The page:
This morning, Musubi, a small Singapore-based notebook maker, published a note informing its customers about the end of the road for Cosmo Air, a type of paper popular with aficionados of fountain pens.

I am one of those, who revels in the sound, feel, and sensation of a beautiful nib laying ink as it scratches (or dances) on the paper. In this note, one paragraph stood out and summed up what makes paper so special.

Paper is an analog product, made by analog processes, and everything, from the composition of the pulp, to the water that runs through it, to the machinery that is used, has an impact on how that paper feels and writes. It’s the joy inherent to something physical, and simultaneously its Achilles heel.

Technology has taught me – change is unavoidable. Embrace it. I might miss the Cosmo Air paper, but I won’t be despondent. Something else will come along as long as I have the strength to hold a pen and the ability to write.

If you have never indulged in writing with fountain pens, or have never experienced inky fingers, then it is not too late. It will cost you less than $100, and you will experience a joy that is hard to describe.

September 26, 2022. San Francisco

Today is “the first Friday in November,” which is officially Fountain Pen Day. As we fountain pen nerds like to call it, the idea of FPD started in 2012 to celebrate fountain pens. I have often written about the benefits of writing with a pen or a pencil, but for me, nothing beats a fountain pen. If you have never had the pleasure of writing with a fountain pen, then today might be a good day to start your journey into a slow, deliberate, and organic approach to writing.

In a previous post, I explained why:

Computers have a unique way of making us writers a bit mentally lazy — indulging in a stream of consciousness writing. One doesn’t take the extra few minutes to think about what one is going to write or think about the missing pieces and how they all fit together It is, perhaps, because, we can cut, paste and modify with relative ease. We are constantly in “draft” mode and any addition and subtraction of words is nothing more than a mere act of readjustment. In comparison, writing with a fountain pen brings a different kind of rigor — forcing you to slow down, think, visualize and compose the story before committing it to paper. 

There are many other benefits of writing with pens on paper. I understand, this is a dying method of writing, what with pencils and iPads. But still, experience the joy of a beautiful nib gliding on amazing quality paper, laying a beautiful blue, purple, or any other shade of fountain pen ink. I am biased towards turquoise and lavender inks. I have a fondness for handcrafted pens from Japan and lately have become a fan of Ranga Pens, an artisanal brand based in India.

Happy Fountain Pen Day!

November 5, 2021. San Francisco

I have made notes when reporting news, interviewing people, or drafting outlines for most of my life. In the early days, it was shorthand. Later, it became a weird blend of English, symbols, and old shorthand. I eventually got a tape recorder and began recording my interviews, but mostly as a backup. More often than not, I’ve kept just a reporter’s notepad, a bunch of HB pencils, and a fountain pen on my writer’s desk.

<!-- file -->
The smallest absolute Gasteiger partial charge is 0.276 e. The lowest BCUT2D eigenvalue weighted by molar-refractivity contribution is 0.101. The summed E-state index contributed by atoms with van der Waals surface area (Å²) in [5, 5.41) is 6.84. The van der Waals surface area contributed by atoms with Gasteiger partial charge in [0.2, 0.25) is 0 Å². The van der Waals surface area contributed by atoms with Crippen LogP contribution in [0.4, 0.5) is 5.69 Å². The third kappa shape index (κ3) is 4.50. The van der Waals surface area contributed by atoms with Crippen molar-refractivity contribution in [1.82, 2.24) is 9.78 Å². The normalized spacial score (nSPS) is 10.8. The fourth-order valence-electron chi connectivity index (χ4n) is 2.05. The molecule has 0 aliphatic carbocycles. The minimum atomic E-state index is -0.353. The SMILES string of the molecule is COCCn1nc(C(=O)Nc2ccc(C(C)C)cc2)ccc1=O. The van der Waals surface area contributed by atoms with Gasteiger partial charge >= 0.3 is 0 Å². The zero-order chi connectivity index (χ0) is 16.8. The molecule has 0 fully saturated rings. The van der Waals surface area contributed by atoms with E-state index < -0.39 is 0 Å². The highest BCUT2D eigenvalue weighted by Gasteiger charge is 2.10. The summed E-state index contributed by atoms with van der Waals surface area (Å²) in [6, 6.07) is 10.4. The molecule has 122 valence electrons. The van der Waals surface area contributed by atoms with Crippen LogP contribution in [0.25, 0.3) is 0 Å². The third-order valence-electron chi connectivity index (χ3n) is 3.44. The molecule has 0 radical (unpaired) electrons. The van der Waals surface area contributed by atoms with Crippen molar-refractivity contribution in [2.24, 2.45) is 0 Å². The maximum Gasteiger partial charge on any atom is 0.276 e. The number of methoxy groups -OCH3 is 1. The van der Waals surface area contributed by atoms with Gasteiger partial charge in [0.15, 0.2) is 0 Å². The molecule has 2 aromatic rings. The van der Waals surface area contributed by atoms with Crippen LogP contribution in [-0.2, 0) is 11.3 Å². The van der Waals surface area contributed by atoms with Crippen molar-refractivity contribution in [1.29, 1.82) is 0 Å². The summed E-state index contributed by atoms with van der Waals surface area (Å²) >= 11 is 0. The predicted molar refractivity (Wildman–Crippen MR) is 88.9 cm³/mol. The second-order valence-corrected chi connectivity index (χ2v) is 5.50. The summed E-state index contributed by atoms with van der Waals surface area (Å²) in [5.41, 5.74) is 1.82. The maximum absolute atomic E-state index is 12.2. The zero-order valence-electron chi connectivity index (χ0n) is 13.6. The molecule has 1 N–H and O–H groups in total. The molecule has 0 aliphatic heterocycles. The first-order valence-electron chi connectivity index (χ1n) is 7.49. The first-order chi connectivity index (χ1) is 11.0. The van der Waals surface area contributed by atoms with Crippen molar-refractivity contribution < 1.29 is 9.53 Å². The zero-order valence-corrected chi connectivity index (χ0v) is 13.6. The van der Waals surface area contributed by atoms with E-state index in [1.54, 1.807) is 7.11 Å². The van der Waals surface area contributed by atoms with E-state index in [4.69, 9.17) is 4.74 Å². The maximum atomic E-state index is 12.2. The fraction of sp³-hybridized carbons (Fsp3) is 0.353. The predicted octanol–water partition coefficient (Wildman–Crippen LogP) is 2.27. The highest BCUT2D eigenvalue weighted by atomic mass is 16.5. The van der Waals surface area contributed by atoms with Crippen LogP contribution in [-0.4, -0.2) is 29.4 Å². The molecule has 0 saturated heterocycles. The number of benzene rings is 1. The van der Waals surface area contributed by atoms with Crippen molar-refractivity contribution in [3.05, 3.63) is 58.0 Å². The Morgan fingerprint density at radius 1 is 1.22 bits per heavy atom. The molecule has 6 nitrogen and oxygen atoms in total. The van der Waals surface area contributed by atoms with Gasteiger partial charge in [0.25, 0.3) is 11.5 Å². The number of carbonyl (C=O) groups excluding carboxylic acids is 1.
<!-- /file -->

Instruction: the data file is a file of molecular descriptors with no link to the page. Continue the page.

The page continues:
My approach has been contrary to that of most of my peers, who by now almost all take notes by typing directly on the computer. Most of them draft their pieces on the computer as well. As a non-native English speaker, I always found (and still do) that writing things down by hand, and then bringing them into the digital realm, allowed me to create better drafts.

In this age of visual communications, I do much of my work on Zoom. I find that, when used sparingly, Zoom is quite handy. It is one click to save the conversation using its internal recording features. I have it integrated with, which does a passable job of transcribing those conversations. Still, the recordings are just a backup to make sure I am not making any mistakes.

I still take notes in an old-fashioned notebook, even though I am no longer a reporter. I still use the old HB pencils. I love drafting my longer pieces using one of my many fountain pens. I normally use a trusted old Montblanc 149. When I am traveling, I switch to a decade-old Lamy Rollerball pen I bought in Munich.

Why do I do this? Because I find that writing before typing helps me contextualize and remember information better. I was doing some research for an essay and ended up on a website called, Drawright, which had a nice piece on why handwriting trumps typing. Here are my favorite five reasons.

1. By feeling the writing surface, holding the writing instrument, and directing precise movement with thought, you give your brain a full workout! In contrast, typing is a simple, memory-based movement. Executing keystrokes is just a repetitive movement.

2. Research shows that children who practice their handwriting have higher levels of literacy and cognitive development. This is likely because as children learn how to quickly translate mental images of letters into a physical form, they begin to understand how letters form sentences and meaning.

3. Boosts reading comprehension: Strong writing skills also improve reading comprehension.

4. Retains knowledge: Handwriting notes (such as in a class) helps you retain knowledge more than typing on a keyboard.

5. Increases creativity: Writing and drawing by hand increases creativity because we are forced to slow down, consider the big picture, and come up with creative ideas. You use the right side of your brain!


That said, there is one thing I would argue that digital does better: spelling. I know you are theoretically supposed to get better at spelling by writing out words, but that has not been my experience. For some odd reason, as time passes, spellcheck and I seem to become increasingly good friends.

April 29, 2021, San Francisco.